from The American Heritage® Dictionary of the English Language, 5th Edition.
- adverb Along, near, or by the shore.
from The Century Dictionary.
- By the shore or coast; lengthwise of the shore and near it.
from the GNU version of the Collaborative International Dictionary of English.
- adverb Along the shore or coast.
from Wiktionary, Creative Commons Attribution/Share-Alike License.
- adjective At or along a
- adverb At or along a
from Wiktionary, Creative Commons Attribution/Share-Alike License
If you take the word of those alongshore sharks against mine — 'the other began thickly.
One large-scale study looked at annual fish catch data and chlorophyll a measurements (indication of phytoplankton) for the continental margin of western North America and found substantial alongshore variation in primary production that was highly correlated with the variation in fish yield.
But when the two others fell, the Syracusans were now being defeated; and the fugitives from these sailed alongshore with more ease.
Accordingly, not wishing to incur expense in their present want of money, they sent back at once the Thracians who came too late for Demosthenes, under the conduct of Diitrephes, who was instructed, as they were to pass through the Euripus, to make use of them if possible in the voyage alongshore to injure the enemy.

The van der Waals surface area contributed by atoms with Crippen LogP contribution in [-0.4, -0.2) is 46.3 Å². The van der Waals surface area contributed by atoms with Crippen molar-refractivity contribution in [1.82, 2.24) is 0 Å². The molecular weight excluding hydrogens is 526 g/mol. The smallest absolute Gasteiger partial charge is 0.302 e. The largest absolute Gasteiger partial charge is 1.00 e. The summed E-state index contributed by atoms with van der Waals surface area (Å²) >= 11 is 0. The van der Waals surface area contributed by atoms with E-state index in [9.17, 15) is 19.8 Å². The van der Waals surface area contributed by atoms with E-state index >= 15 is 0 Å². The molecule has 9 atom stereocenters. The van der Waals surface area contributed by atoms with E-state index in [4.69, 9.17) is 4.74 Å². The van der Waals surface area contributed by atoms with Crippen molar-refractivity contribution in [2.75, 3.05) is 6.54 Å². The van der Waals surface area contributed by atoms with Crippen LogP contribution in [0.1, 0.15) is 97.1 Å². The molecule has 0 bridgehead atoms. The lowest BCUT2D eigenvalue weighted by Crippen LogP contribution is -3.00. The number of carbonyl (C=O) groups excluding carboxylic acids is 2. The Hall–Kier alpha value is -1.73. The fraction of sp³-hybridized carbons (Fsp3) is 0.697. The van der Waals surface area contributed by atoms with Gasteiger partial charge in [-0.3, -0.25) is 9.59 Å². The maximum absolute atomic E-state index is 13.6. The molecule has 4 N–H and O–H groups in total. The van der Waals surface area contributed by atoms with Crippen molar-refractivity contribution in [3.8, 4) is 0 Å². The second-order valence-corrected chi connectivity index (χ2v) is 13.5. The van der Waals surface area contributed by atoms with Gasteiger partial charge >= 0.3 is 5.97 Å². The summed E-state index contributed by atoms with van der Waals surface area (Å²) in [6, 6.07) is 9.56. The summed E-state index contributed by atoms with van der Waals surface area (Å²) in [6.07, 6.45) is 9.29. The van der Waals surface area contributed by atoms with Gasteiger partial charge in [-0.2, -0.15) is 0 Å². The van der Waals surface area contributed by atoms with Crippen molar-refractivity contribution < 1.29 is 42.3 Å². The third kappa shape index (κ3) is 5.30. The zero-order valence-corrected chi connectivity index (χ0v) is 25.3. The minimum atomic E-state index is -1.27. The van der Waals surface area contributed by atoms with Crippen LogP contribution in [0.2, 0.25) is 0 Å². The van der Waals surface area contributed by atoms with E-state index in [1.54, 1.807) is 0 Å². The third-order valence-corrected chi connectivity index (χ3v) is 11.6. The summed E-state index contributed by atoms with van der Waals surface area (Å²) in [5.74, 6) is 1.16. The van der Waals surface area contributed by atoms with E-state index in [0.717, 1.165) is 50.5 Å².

Aware of this, the Athenian generals determined to draw them out in mass as far as possible from the city, and themselves in the meantime to sail by night alongshore, and take up at their leisure
Meanwhile the land forces of the Peloponnesians who were with the Chians and of the allies on the spot, moved alongshore for Clazomenae and Cuma, under the command of Eualas, a Spartan; while the fleet under Diniadas, one of the Perioeci, first sailed up to Methymna and caused it to revolt, and, leaving four ships there, with the rest procured the revolt of Mitylene.
Pisander and his colleagues on their voyage alongshore abolished, as had been determined, the democracies in the cities, and also took some heavy infantry from certain places as their allies, and so came to Athens.
After falling in with and destroying most of the vessels in question, and burning in the Caulonian territory a quantity of timber for shipbuilding, which had been got ready for the Athenians, the Syracusan squadron went to Locri, and one of the merchantmen from Peloponnese coming in, while they were at anchor there, carrying Thespian heavy infantry, took these on board and sailed alongshore towards home.
They had been carried to Libya by a storm, and having obtained two galleys and pilots from the Cyrenians, on their voyage alongshore had taken sides with the Euesperitae and had defeated the Libyans who were besieging them, and from thence coasting on to
Athenians formed in column and sailed close alongshore to Sestos; upon perceiving which the Peloponnesians put out from Abydos to meet them.